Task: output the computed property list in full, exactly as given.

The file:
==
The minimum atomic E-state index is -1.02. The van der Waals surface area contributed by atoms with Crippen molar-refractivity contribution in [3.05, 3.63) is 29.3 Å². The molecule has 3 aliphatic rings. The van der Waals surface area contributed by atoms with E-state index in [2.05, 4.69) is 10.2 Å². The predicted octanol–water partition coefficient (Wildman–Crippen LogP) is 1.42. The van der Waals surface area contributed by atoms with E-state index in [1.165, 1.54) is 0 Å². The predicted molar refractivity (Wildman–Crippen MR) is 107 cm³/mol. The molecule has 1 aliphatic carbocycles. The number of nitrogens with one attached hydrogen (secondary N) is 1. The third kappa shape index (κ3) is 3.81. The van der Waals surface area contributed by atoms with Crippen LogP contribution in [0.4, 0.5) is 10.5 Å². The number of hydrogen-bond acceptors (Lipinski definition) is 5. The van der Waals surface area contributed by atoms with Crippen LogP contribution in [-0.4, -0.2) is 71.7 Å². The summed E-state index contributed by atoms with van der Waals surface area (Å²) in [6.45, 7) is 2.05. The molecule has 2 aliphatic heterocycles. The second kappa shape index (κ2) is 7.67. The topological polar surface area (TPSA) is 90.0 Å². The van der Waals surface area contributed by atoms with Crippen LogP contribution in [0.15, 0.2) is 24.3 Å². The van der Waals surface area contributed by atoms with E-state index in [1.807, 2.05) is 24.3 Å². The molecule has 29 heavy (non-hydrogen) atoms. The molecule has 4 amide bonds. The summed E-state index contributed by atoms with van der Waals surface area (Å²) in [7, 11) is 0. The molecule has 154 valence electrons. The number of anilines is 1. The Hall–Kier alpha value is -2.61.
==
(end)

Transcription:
The minimum atomic E-state index is -1.02. The van der Waals surface area contributed by atoms with Crippen molar-refractivity contribution in [3.05, 3.63) is 29.3 Å². The molecule has 3 aliphatic rings. The van der Waals surface area contributed by atoms with E-state index in [2.05, 4.69) is 10.2 Å². The predicted octanol–water partition coefficient (Wildman–Crippen LogP) is 1.42. The van der Waals surface area contributed by atoms with E-state index in [1.165, 1.54) is 0 Å². The predicted molar refractivity (Wildman–Crippen MR) is 107 cm³/mol. The molecule has 1 aliphatic carbocycles. The number of nitrogens with one attached hydrogen (secondary N) is 1. The third kappa shape index (κ3) is 3.81. The van der Waals surface area contributed by atoms with Crippen LogP contribution in [0.4, 0.5) is 10.5 Å². The number of hydrogen-bond acceptors (Lipinski definition) is 5. The van der Waals surface area contributed by atoms with Crippen LogP contribution in [-0.4, -0.2) is 71.7 Å². The summed E-state index contributed by atoms with van der Waals surface area (Å²) in [6.45, 7) is 2.05. The molecule has 2 aliphatic heterocycles. The second kappa shape index (κ2) is 7.67. The topological polar surface area (TPSA) is 90.0 Å². The van der Waals surface area contributed by atoms with Crippen LogP contribution in [0.15, 0.2) is 24.3 Å². The van der Waals surface area contributed by atoms with E-state index in [1.807, 2.05) is 24.3 Å². The molecule has 29 heavy (non-hydrogen) atoms. The molecule has 4 amide bonds. The summed E-state index contributed by atoms with van der Waals surface area (Å²) in [7, 11) is 0. The molecule has 154 valence electrons. The number of anilines is 1. The Hall–Kier alpha value is -2.61.